Cuckoo Funds has been recently used to describe big investors investments poured into developing build to rent housing. However, on average the developments funded by cuckoo funds are not affordable for the average individual or family. Some of the main investors that comprise of the cuckoo funds are large institutional investors like pension funds, real estate investment trusts (REITs) and special private rental firms. Investors are increasingly interested in attempting to tap into the growing demand for Irelands rental market.
Cuckoo funds are known for buying properties and charging insanely high and unaffordable prices for the properties. However, the Housing Minister Murphy has denied that housing is unaffordable. Murphy continued to argue and defend the government’s record on housing and claimed that the government has protected renters.
However, individuals have accused the government of ignoring the red flags of activities related to cuckoo funds. Multi-national venture funds have been able to sweep up properties and resell them for immense costs. Cuckoo funds have created 3,000 new housing units in 2018.
The government has not yet claimed to see the dangers of cuckoo funds. Instead, the government neglects the negative signs of cuckoo funds. The UN has even accused the government of facilitating the investor centered decisions. The UN further criticized the governments housing policies.
The UN rapporteur further accused the Irish government of helping cuckoo funds force out first time buyers and facilitate moving people out of their homes. Thus, allowing venture funds to increase the cost of homes.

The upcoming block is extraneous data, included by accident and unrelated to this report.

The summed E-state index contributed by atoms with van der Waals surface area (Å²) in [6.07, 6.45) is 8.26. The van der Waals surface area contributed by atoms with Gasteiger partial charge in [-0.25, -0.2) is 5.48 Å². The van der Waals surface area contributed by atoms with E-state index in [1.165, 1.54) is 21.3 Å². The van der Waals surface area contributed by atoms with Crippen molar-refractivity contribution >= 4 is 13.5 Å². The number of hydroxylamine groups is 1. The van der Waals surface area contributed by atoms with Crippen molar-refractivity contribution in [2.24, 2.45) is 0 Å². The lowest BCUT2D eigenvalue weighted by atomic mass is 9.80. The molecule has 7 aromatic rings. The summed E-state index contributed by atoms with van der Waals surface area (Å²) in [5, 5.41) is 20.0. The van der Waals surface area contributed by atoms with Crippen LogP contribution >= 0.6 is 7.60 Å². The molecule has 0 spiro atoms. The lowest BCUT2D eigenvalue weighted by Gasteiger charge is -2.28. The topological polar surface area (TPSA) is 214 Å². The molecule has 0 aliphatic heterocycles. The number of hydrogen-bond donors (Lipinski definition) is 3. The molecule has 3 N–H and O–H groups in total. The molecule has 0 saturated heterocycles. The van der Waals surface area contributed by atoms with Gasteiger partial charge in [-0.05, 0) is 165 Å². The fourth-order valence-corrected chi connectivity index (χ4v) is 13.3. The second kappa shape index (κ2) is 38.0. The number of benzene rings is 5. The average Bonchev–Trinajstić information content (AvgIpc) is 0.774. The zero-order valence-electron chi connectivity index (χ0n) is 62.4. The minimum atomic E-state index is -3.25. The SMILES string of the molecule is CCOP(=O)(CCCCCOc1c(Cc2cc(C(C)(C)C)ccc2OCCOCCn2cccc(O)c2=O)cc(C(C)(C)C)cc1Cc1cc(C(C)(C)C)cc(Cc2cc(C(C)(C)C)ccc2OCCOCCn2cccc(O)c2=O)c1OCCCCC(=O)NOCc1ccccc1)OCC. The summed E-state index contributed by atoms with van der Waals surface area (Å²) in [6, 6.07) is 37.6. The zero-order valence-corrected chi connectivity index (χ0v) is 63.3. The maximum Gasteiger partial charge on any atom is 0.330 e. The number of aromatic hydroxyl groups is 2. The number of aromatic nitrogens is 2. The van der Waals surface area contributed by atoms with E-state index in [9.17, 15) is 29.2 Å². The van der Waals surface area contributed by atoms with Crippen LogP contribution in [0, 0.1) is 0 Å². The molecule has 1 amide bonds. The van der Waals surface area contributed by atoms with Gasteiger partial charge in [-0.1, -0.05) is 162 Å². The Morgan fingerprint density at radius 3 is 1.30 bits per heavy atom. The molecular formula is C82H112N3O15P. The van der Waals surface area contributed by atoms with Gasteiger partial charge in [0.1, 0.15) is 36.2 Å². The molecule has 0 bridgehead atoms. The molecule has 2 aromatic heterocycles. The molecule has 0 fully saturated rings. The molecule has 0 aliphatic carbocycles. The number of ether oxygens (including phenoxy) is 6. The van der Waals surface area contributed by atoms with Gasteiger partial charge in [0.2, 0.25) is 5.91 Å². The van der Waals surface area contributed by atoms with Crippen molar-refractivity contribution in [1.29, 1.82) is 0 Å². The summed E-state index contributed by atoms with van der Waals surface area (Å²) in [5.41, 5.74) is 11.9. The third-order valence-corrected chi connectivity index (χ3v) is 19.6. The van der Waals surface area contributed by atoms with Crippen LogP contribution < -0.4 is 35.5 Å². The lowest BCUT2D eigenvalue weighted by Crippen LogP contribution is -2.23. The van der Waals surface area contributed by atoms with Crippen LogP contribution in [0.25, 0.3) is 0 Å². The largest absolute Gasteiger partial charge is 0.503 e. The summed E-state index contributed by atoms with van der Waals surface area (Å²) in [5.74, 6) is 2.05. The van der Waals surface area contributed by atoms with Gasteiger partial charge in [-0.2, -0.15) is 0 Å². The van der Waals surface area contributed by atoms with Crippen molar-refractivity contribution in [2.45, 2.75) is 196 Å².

Private investment in homes is combining with cuts in affordable housing budgets is creating expensive, unaffordable homes. Furthermore, the financialisation of housing will negatively impact almost all tenants. The government defended itself from claims about the housing market in that progress has been made with the new housing policy referred to as Rebuilding Ireland.
Initiatives highlighted in the report reflecting the progress of the housing market were the help to buy scheme, vacant levy tax and the rent pressure zones. The government continued to refute its efforts by noting that state officials have said housing costs were affordable to most people. The reference used to make the claim was gathered from the Economic and Social Research Institute which concluded that housing was entirely unaffordable in every part of Ireland. The department continued to claim that many households total housing costs are not high in comparison to household disposable income. The individuals who face the burden of not being able to afford housing in Ireland applies only to specific cohorts according to government reports.